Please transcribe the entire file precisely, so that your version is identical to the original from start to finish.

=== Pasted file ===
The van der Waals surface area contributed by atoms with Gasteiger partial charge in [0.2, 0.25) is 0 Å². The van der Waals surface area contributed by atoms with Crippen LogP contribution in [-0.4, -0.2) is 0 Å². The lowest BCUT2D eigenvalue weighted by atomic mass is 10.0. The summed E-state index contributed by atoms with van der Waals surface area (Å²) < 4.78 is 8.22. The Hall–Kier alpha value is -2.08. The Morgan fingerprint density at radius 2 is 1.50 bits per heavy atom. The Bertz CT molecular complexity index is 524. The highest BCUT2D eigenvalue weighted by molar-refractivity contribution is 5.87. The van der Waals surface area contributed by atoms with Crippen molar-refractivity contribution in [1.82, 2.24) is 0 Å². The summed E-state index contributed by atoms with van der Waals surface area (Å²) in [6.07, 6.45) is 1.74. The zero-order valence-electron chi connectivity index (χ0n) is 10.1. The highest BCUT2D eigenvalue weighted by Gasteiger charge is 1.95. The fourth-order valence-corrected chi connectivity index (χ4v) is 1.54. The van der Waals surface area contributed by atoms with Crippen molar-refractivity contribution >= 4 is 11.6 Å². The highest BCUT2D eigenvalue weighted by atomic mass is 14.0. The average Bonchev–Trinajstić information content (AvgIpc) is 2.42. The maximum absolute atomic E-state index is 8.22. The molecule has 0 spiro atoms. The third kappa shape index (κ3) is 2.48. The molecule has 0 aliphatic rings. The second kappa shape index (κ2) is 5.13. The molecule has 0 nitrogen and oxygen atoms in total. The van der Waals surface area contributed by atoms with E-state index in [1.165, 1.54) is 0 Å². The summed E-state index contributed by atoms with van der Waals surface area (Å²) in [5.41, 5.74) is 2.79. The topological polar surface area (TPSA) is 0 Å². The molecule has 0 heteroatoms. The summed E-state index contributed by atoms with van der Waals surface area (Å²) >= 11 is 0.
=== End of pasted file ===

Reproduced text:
The van der Waals surface area contributed by atoms with Gasteiger partial charge in [0.2, 0.25) is 0 Å². The van der Waals surface area contributed by atoms with Crippen LogP contribution in [-0.4, -0.2) is 0 Å². The lowest BCUT2D eigenvalue weighted by atomic mass is 10.0. The summed E-state index contributed by atoms with van der Waals surface area (Å²) < 4.78 is 8.22. The Hall–Kier alpha value is -2.08. The Morgan fingerprint density at radius 2 is 1.50 bits per heavy atom. The Bertz CT molecular complexity index is 524. The highest BCUT2D eigenvalue weighted by molar-refractivity contribution is 5.87. The van der Waals surface area contributed by atoms with Crippen molar-refractivity contribution in [1.82, 2.24) is 0 Å². The summed E-state index contributed by atoms with van der Waals surface area (Å²) in [6.07, 6.45) is 1.74. The zero-order valence-electron chi connectivity index (χ0n) is 10.1. The highest BCUT2D eigenvalue weighted by Gasteiger charge is 1.95. The fourth-order valence-corrected chi connectivity index (χ4v) is 1.54. The van der Waals surface area contributed by atoms with Crippen molar-refractivity contribution >= 4 is 11.6 Å². The highest BCUT2D eigenvalue weighted by atomic mass is 14.0. The average Bonchev–Trinajstić information content (AvgIpc) is 2.42. The maximum absolute atomic E-state index is 8.22. The molecule has 0 spiro atoms. The third kappa shape index (κ3) is 2.48. The molecule has 0 aliphatic rings. The second kappa shape index (κ2) is 5.13. The molecule has 0 nitrogen and oxygen atoms in total. The van der Waals surface area contributed by atoms with E-state index in [1.165, 1.54) is 0 Å². The summed E-state index contributed by atoms with van der Waals surface area (Å²) in [5.41, 5.74) is 2.79. The topological polar surface area (TPSA) is 0 Å². The molecule has 0 heteroatoms. The summed E-state index contributed by atoms with van der Waals surface area (Å²) >= 11 is 0.